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Posted on Mar 26, 2009 in Australia Working Holiday, Work & Holiday |

Australia Working Holiday vs. Work & Holiday

More than 12% of the temporary visitors in Australia use one of these visas to spend an extended holiday Down Under. There are some major differences between the Australian work & holiday visa (Subclass 462) and the Australian working holiday visa (Subclass 417) that you should know about: The Australian working holiday visa is for people from Belgium, Canada, Republic of Cyprus, Denmark, Estonia, Finland, France, Germany, Hong Kong, Republic of Ireland, Italy, Japan, Republic of Korea, Malta, Netherlands, Norway, Sweden, Taiwan and United Kingdom. The Australian Work and Holiday is for people from Chile, Malaysia, Thailand, Turkey and the USA. The Work and Holiday visa is for tertiary educated people – continuing their studies after high school. The Work and Holiday visa travelers can not apply for a second visa, which is an option with the Australia work and holiday visa. If you require assistance with an Australia working holiday or work and holiday visa, you can always contact us. 24/7 status report on your visa is provided as well. Visa FirstMore...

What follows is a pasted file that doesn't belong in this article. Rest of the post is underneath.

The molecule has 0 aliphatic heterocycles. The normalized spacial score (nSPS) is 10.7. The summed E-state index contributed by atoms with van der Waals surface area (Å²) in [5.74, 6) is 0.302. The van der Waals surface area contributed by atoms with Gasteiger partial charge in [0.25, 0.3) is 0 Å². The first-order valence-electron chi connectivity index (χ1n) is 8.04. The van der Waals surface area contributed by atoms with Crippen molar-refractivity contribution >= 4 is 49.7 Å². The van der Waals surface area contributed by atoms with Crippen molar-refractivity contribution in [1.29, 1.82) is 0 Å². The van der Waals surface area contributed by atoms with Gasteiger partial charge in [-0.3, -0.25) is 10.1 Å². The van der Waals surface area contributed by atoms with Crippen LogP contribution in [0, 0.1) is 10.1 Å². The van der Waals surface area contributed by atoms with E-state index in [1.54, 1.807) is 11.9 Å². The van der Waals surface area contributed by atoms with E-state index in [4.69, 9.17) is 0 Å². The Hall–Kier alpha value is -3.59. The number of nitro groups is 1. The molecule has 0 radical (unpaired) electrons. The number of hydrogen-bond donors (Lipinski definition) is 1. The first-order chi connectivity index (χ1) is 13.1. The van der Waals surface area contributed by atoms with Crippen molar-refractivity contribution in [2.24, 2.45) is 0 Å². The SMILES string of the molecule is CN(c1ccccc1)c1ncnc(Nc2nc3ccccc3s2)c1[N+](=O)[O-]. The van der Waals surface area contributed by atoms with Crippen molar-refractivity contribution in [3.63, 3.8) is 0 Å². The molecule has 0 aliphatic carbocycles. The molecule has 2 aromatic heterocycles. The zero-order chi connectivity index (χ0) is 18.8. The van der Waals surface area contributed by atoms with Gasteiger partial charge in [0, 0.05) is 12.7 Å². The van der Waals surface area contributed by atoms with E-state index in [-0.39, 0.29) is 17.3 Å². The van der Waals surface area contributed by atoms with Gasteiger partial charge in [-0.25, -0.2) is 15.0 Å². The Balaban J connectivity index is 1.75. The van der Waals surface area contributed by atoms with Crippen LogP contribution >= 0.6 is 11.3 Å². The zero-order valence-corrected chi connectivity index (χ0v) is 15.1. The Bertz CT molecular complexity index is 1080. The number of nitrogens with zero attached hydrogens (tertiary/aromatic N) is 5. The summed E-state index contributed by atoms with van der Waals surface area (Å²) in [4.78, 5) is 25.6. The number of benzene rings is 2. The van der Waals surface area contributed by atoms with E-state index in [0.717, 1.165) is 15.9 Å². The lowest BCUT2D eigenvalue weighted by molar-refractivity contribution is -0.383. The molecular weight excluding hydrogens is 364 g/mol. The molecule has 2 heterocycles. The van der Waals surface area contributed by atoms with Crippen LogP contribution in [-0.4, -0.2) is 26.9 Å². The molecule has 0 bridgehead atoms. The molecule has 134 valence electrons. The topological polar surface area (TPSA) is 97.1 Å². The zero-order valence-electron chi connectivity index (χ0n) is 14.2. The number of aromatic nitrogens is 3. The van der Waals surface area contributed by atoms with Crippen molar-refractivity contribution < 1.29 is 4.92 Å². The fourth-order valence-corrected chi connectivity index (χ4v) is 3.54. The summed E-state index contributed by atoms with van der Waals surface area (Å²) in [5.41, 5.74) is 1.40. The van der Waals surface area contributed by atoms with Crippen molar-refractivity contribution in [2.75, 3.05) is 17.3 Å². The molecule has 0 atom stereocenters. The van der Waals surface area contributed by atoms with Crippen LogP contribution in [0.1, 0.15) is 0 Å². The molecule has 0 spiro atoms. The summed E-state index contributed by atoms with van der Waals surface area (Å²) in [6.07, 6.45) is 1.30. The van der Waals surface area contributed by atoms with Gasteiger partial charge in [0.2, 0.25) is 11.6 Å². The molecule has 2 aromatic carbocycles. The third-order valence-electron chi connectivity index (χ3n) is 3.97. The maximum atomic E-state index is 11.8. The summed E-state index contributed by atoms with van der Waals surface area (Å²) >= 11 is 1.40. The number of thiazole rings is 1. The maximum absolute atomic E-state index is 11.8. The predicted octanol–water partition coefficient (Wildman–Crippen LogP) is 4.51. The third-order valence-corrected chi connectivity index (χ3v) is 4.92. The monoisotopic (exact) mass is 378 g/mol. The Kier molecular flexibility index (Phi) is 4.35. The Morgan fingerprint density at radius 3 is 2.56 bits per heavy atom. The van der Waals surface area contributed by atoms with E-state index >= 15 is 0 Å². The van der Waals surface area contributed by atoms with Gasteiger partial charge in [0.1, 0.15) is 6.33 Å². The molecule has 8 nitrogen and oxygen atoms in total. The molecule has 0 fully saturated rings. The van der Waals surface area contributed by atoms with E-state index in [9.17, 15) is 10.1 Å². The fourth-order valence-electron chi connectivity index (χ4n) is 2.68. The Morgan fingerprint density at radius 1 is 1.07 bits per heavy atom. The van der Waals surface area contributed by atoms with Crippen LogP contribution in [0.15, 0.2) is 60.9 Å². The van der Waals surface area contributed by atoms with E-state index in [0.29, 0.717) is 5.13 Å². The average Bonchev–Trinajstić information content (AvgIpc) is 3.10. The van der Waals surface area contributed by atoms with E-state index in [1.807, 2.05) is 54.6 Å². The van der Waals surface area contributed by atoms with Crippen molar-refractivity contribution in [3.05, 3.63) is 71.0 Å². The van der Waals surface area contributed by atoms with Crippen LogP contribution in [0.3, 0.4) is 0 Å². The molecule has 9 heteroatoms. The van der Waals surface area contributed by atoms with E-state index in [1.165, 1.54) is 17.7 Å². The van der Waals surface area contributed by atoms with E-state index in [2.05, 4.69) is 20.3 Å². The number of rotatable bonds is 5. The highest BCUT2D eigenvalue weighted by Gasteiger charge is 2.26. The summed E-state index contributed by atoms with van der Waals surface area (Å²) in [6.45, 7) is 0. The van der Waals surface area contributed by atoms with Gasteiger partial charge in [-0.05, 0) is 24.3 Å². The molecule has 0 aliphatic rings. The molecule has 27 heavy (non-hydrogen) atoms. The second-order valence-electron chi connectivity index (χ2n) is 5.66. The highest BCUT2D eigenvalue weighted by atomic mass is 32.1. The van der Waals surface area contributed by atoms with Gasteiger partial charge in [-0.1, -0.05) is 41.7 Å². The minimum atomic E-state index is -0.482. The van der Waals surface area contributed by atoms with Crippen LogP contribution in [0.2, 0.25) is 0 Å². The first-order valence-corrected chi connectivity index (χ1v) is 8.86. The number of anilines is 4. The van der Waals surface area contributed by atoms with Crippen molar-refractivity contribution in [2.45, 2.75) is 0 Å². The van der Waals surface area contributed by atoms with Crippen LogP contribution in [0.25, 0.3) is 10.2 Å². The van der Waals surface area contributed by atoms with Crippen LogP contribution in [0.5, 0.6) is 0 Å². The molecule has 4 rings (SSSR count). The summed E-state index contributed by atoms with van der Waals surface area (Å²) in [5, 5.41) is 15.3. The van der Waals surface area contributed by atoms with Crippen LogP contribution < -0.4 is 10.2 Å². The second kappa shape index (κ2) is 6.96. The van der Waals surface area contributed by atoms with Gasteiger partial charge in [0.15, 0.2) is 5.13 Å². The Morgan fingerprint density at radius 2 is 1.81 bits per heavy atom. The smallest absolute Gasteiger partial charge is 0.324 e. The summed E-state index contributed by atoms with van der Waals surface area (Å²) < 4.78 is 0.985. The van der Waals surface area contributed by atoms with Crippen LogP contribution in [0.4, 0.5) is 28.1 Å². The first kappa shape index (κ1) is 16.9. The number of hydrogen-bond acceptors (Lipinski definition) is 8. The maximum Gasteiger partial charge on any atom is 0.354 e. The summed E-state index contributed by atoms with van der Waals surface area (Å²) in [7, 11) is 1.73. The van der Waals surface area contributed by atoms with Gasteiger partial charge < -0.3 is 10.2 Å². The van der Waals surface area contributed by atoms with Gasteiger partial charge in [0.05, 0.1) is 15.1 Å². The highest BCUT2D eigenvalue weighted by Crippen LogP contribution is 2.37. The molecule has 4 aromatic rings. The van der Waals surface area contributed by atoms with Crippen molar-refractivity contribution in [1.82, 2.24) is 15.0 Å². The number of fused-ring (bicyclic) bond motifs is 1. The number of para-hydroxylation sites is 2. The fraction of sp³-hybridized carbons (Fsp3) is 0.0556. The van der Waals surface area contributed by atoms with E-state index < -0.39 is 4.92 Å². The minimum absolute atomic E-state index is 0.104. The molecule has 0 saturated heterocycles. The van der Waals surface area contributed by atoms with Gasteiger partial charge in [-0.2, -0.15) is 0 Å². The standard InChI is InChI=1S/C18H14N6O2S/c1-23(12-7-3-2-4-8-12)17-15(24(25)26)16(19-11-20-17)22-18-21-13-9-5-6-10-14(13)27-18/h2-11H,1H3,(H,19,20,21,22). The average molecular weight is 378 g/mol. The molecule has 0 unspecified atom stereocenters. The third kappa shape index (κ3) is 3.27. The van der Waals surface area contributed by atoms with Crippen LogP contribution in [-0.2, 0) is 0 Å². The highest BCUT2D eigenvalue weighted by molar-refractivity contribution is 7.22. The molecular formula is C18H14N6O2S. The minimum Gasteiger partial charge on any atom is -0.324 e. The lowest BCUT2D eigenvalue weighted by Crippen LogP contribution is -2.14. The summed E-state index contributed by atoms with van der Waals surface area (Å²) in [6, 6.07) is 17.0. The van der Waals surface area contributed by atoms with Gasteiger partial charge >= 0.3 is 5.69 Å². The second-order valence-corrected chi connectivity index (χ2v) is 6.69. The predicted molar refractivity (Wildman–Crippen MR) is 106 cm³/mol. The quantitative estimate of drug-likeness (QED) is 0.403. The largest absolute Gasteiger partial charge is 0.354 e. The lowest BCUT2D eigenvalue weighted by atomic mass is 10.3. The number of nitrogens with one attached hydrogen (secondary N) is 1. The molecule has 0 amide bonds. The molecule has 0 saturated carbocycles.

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Posted on Mar 20, 2009 in Australia Working Holiday, Migration News, Working Holiday Visa |

Australian Backpacker or a Trekkie?